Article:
The chairman of the House Foreign Affairs Committee, Rep. Howard L. Berman (D-CA) said in a statement that his committee will investigate the allegations that State Department employees improperly accessed the passport information of presidential candidates John McCain, Hillary Clinton, and Barack Obama.
“It is unacceptable for a government employee to invade the privacy of any individual. We must guard against government abuse of power, whether for political or other purposes. The disciplinary action that the State Department has taken in this case thus far seems to be appropriate. The Department has affirmed that a senior, non-political, career staff member in the Inspector General’s office is now investigating. However, the House Foreign Affairs Committee, which oversees the State Department, will also investigate this matter,” Berman said.
Berman compared this case to the episode in 1992 when President George H.W. Bush snooped into then presidential candidate Bill Clinton’s passport records. “The circumstances in this case may be different from the George H.W. Bush Administration’s snooping into Bill Clinton’s passport records during the 1992 presidential campaign. But it is worth noting that that earlier situation also was characterized as isolated and non-political when the news initially emerged. This time, as then, Congress will pay close attention to the depth of Executive Branch involvement in the rifling of presidential candidates’ passport files.”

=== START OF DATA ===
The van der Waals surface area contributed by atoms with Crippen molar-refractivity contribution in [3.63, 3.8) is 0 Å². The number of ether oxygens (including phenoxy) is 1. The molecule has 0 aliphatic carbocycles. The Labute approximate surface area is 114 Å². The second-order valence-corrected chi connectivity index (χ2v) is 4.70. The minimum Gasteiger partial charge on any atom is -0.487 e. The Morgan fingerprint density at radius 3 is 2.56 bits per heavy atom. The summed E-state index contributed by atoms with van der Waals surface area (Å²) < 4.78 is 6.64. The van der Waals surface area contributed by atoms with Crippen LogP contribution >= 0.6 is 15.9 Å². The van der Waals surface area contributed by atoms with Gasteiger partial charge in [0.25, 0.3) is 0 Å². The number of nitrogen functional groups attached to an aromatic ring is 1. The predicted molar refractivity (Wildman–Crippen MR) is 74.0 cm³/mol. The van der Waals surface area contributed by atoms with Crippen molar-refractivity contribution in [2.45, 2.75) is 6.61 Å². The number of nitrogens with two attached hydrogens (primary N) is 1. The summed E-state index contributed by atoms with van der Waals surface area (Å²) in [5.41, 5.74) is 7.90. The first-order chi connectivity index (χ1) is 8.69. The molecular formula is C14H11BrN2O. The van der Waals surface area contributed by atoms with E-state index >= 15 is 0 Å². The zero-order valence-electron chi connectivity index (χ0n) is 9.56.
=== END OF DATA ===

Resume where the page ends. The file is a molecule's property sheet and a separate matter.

It is difficult to say whether this was politically motivated or not at this stage, but if the motivation wasn’t political, it could be financial. Many media outlets would pay a pretty penny for some exclusive dirt on one or all of the presidential candidates. No matter what the motivation this is certainly a black eye for the State Department. It is worth noting that two of three breaches were carried out by private contractors.
To me, this is another example of why privatization is not always a good thing. The Bush administration does not want to hire more federal employees strictly for ideological reasons, but as we have learned with contractors in Iraq, close supervision is critical. My guess is that the motivations in each case likely were political, but how many other people were snooped on who aren’t presidential candidates? This is a question that I think any investigation must look to answer.